For professional baseball players, the minor leagues are a stepping stone to the fame and fortune of the majors.
But as players pass through small minor league towns and cities, they may discover a different kind of reward.
Frawley Stadium in Wilmington, Delaware, is nothing like the massive arenas where the major league teams play before tens of thousands of fans. There are no huge upper decks or expensive sky boxes. Only about 6,500 hundred people can fit into Frawley.
But that doesn't dampen the crowd's enthusiasm for their minor league team, the Blue Rocks. Some fans come early and watch the players warm up.
Adele Taylor, who's been a Wilmington Blue Rocks fan for 15 years, sits in the first row, near her team's dug-out.
"You get to know the players, like my Mr. Catcher here, Mr. Salvador Perez," she says as Perez laughs.
Taylor holds a stack of cards with pictures of each player.
"The team puts out baseball cards. And just as a hobby, I get players to sign. I just do it to get to know them."
"Where else can you get seats for $6 dollars behind home plate?" asks Bill McLaughlan, who along with his wife Betty, gets to the game early.
His wife agrees. "Good seats, good people, the people who work here are nice. And I enjoy it."
It's a very different setting than a major league game.
Blue Rocks manager Brian Rupp says his players respond to that.
"Most minor league parks are, you know - everything's a little bit closer. The fans are a little bit closer. It is more of an intimate setting. You come out, you constantly see people wanting autographs, kids all around all the time. And the players are very respectful of that and take their time and sign a lot of autographs and get to know the fans, especially the ones who are here every night. It's a lot more fan friendly."
Training for the big leagues
All major league teams have minor league affiliates.
The Blue Rocks are the farm team for the Kansas City Royals. Usually located in smaller communities, these teams are a training ground for young players to develop their skills and fine tune their game. There's none of the glamour of the big leagues. These players travel by bus, not chartered airplanes. They work hard all season, playing a game almost every day.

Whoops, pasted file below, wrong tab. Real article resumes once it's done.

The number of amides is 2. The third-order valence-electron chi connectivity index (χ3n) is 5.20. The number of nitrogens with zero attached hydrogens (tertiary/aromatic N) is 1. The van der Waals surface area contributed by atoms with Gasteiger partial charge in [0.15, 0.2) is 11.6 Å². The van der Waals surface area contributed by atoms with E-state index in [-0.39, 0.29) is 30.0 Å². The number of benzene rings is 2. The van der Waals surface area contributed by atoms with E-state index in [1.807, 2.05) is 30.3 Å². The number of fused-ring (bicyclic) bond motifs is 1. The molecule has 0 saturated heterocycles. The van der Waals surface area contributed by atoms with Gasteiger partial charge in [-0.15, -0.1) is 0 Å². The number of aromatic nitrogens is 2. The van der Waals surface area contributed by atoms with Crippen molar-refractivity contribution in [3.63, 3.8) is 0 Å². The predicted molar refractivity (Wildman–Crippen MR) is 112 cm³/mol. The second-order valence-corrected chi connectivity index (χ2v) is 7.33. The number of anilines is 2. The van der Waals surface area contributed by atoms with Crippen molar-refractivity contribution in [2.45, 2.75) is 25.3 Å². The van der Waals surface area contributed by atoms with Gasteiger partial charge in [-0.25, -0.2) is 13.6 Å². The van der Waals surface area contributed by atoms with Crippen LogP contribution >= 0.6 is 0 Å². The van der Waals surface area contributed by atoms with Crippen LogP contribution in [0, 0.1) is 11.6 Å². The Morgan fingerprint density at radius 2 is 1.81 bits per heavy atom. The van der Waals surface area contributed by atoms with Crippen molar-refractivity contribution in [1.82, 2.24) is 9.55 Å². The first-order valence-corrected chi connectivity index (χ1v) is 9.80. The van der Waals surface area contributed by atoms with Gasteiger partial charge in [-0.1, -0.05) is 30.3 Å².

"It teaches you how to deal with failure," says Christian Colon, a 21-year-old from Puerto Rico. A star player at his California college, Colon was a first round draft pick for the Blue Rocks. "You're going to find failure in this game and that's why you have the minor leagues. It teaches how to fail and once you do, you learn how to rebound and find your way."
The hometown reception the players get undoubtedly helps them find their way. In Wilmington, as in other league communities, many players live with a local family during the season.
Pitcher Buddy Baumann, 22, has enjoyed that experience.
"We have host families. So the fans that really love the team, they get to take care of us and we get to stay at their house for free. And it's a great way to get out there and get to know everybody who's rooting for you."
Players and coaches give back to their community, visiting hospitals, camps and schools.
The team sponsors baseball clinics for kids. Before games, it recognizes outstanding students, exceptional youth sports teams, and kids with birthdays.
Nicholas Marcozzi, 10, gets to throw out the first pitch at tonight's game. He's been practicing for his big night since his parents won the privilege at a school auction.
As they practice, all the Blue Rocks players dream of one day being in the major leagues. And their fans dream along with them.
"It's fun to watch them develop. It's an opportunity that they can move and get to the big leagues," says one fan in the stands. "I get very excited when they get called up."
Another man agrees. "You get to see the stars of tomorrow."